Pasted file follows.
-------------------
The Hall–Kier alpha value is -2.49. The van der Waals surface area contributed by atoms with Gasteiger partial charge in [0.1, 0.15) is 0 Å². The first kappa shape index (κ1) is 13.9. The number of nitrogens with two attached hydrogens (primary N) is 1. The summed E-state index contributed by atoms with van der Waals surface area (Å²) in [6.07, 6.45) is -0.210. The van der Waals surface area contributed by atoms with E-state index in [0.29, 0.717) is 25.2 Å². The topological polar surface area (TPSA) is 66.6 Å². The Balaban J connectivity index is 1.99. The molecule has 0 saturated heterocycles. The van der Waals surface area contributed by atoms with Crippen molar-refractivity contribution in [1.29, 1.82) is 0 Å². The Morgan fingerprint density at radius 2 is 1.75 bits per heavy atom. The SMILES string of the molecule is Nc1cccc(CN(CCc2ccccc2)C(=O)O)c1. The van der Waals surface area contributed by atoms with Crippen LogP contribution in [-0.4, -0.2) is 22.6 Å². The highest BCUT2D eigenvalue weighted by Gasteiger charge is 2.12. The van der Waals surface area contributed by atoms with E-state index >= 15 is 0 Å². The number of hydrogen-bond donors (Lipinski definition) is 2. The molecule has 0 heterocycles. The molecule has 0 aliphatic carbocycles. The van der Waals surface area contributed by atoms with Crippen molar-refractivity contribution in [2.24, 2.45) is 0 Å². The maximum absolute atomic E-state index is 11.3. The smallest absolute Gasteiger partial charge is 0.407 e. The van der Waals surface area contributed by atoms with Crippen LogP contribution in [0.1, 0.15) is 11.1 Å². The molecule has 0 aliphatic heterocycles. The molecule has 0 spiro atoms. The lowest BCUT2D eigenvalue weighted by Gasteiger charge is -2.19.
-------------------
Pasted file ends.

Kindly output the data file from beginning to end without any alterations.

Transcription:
The Hall–Kier alpha value is -2.49. The van der Waals surface area contributed by atoms with Gasteiger partial charge in [0.1, 0.15) is 0 Å². The first kappa shape index (κ1) is 13.9. The number of nitrogens with two attached hydrogens (primary N) is 1. The summed E-state index contributed by atoms with van der Waals surface area (Å²) in [6.07, 6.45) is -0.210. The van der Waals surface area contributed by atoms with E-state index in [0.29, 0.717) is 25.2 Å². The topological polar surface area (TPSA) is 66.6 Å². The Balaban J connectivity index is 1.99. The molecule has 0 saturated heterocycles. The van der Waals surface area contributed by atoms with Crippen molar-refractivity contribution in [1.29, 1.82) is 0 Å². The Morgan fingerprint density at radius 2 is 1.75 bits per heavy atom. The SMILES string of the molecule is Nc1cccc(CN(CCc2ccccc2)C(=O)O)c1. The van der Waals surface area contributed by atoms with Crippen LogP contribution in [-0.4, -0.2) is 22.6 Å². The highest BCUT2D eigenvalue weighted by Gasteiger charge is 2.12. The van der Waals surface area contributed by atoms with E-state index >= 15 is 0 Å². The number of hydrogen-bond donors (Lipinski definition) is 2. The molecule has 0 heterocycles. The molecule has 0 aliphatic carbocycles. The van der Waals surface area contributed by atoms with Crippen molar-refractivity contribution in [2.24, 2.45) is 0 Å². The maximum absolute atomic E-state index is 11.3. The smallest absolute Gasteiger partial charge is 0.407 e. The van der Waals surface area contributed by atoms with Crippen LogP contribution in [0.1, 0.15) is 11.1 Å². The molecule has 0 aliphatic heterocycles. The molecule has 0 spiro atoms. The lowest BCUT2D eigenvalue weighted by Gasteiger charge is -2.19.